Monday, February 6, 2017

Like something new

Building entrance. Photo: JH.
Monday, February 6, 2017. Cloudy and cold, yesterday in New York, after a Saturday that was bright, sunny (and cold).

The following Diaries I wrote five years ago. The second one I wrote on this day, five years ago. I happened upon it doing some research of my Diaries. Oddly, I often don’t recall writing many of them. So for me, it’s like something new.

So, as I was saying. I happened upon these Diaries – actually two of them a few months apart. Obama must have begun his campaign to run for re-election. Frankly I don’t remember the campaign, but whatever it was, it inspired me to produce these two Diaries. I especially like writing about Eisenhower.

Ike ran for the Presidency as a Republican. That was a choice he was made for reasons I’m not aware, but I’m sure others are: he came to the situation unaligned. I was a teen-ager and he was a war hero. However, hero-aside, he was an American man of distinction. From Abilene.  In the deep Midwest. In those days that was a badge of distinction.

The Midwest was the breadbasket of America (until the big food corps came along). Its people were the purest part of the country, unfettered by the razz-matazz and saltwater of both Coasts.  A boy from that part of the world who went on to become the victorious general in the War in Europe, was pure. Not all of them, of course, but Ike yes.

Up in Massachusetts where I was growing up, there were a lot of people who didn’t like Ike. I know my father didn’t. And my uncle. And a lot of Democrats in the neighborhood. I never knew why. They criticized him for playing golf, as far as I could tell but I was only a teenager. That’s what I heard, and without giving it a thought, that’s what I thought.
I never disliked him the way some people did because he looked like a man you couldn’t dislike. And after all, he did “win the War.”  And thereafter acted like a real person instead of a self-aggrandized idiot. After he left office, he pretty much stayed out of the fray at his home in Gettysburg. And became beloved by man, including this writer.

So when I found these two columns and coincident to this actual day, the birthday of Ronald Reagan, I could only think: print it.
Monday, February 6, 2012. Yesterday was cold – in the 40s – and very sunny in New York.  On this day sixty years ago, King George VI of England died and his eldest daughter Princess Elizabeth became Queen. On this same day of that year, 1952, Ronald Reagan the movie actor marked his 41st birthday.

Reagan had had a moderately successful career although by 1952, with the coming of television and the anti-trust acts that separated the theater owners from the producers (suppliers), the film industry was entering a new phase. Ronald Reagan’s career was on the decline.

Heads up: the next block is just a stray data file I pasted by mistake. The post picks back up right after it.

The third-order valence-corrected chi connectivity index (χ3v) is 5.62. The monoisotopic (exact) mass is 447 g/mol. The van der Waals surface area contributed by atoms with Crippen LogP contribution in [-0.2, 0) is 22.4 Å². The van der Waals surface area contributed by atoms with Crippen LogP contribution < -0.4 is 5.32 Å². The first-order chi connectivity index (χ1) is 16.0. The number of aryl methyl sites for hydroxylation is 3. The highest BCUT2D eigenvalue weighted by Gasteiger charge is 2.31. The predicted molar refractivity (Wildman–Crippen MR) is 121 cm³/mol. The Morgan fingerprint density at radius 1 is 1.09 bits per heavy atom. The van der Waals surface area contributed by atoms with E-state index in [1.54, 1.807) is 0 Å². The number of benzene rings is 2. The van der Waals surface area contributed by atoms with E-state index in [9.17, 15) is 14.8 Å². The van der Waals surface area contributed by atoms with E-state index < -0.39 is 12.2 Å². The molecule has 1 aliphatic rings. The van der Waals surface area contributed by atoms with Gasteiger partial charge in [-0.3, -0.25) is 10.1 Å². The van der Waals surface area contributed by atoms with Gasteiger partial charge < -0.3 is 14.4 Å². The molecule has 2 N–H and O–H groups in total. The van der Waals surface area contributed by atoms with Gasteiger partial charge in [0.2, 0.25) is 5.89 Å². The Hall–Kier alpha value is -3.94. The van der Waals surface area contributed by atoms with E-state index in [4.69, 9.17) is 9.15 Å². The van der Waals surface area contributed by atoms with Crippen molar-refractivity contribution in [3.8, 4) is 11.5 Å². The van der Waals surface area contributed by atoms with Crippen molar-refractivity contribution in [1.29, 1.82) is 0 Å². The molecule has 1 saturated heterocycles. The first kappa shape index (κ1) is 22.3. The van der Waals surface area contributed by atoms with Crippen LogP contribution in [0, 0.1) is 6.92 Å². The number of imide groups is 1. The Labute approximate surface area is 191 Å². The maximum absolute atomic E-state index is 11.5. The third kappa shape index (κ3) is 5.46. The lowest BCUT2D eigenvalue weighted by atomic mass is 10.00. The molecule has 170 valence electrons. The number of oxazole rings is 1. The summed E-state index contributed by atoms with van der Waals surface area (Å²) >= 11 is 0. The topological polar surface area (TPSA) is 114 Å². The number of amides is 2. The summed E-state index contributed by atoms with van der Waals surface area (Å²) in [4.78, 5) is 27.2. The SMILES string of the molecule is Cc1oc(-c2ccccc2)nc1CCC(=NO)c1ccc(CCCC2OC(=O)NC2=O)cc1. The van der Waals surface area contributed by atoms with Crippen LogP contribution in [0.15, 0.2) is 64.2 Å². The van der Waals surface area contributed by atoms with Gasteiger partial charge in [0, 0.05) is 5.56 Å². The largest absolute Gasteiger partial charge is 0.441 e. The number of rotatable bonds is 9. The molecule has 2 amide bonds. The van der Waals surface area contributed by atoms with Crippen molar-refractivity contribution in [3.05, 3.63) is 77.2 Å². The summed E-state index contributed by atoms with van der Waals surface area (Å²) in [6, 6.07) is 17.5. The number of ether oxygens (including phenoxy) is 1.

He was lucky, as well as a natural hustler for work. He signed on to host a Sunday night show called General Electric Theater. That job kept him above water financially and kept him “out there” career-wise. The State House in California came after that. Scott Fitzgerald famously wrote “there are no second acts in American lives.” He didn’t know Ronald Reagan.
The General Electric Theater hosted by Ronald Reagan.
I’m still reading Sally Bedell Smith’s biography of the Queen. I put it aside to read two other books including “Full Service,” the Scotty Bowers memoir. Smith’s book is my first biography of the Queen so I am learning most things for the first time. She is a remarkable woman. Something she shared with Reagan, or he with her, is the ability to play the role. Both individuals have and had the brilliance to stick to the image whence all comes.

Click to order Elizabeth The Queen.
The Queen presented by Smith is a very impressive character living in an odd place among us, but completely human. Like all people who live in privilege and with its natural powers, her knowledge is skewed.

Queen Elizabeth II, however, unlike most people who live in privilege, etc., is always learning.  It is evident that she sees this as part of her job – and it is a job. It is said that she knows more people in England than any other individual. She’s made it her business to.

The monarchy itself is an antiquated tradition. Yet the Queen conducts it in such a way as to give stability to the political system of her country. An actual leader who has no set political power. That does not suggest that we start instituting monarchies among ourselves – although I’m sure a lot of people would like the idea. The problem with monarchies is that most people when they become Numero Uno tend to believe they should be by dint of their refreshed and distended ego. This is human nature. Queen Elizabeth II, however, knows who she is and has a firm idea as to what that means. It seems to have come naturally to her. A natural leader, perhaps?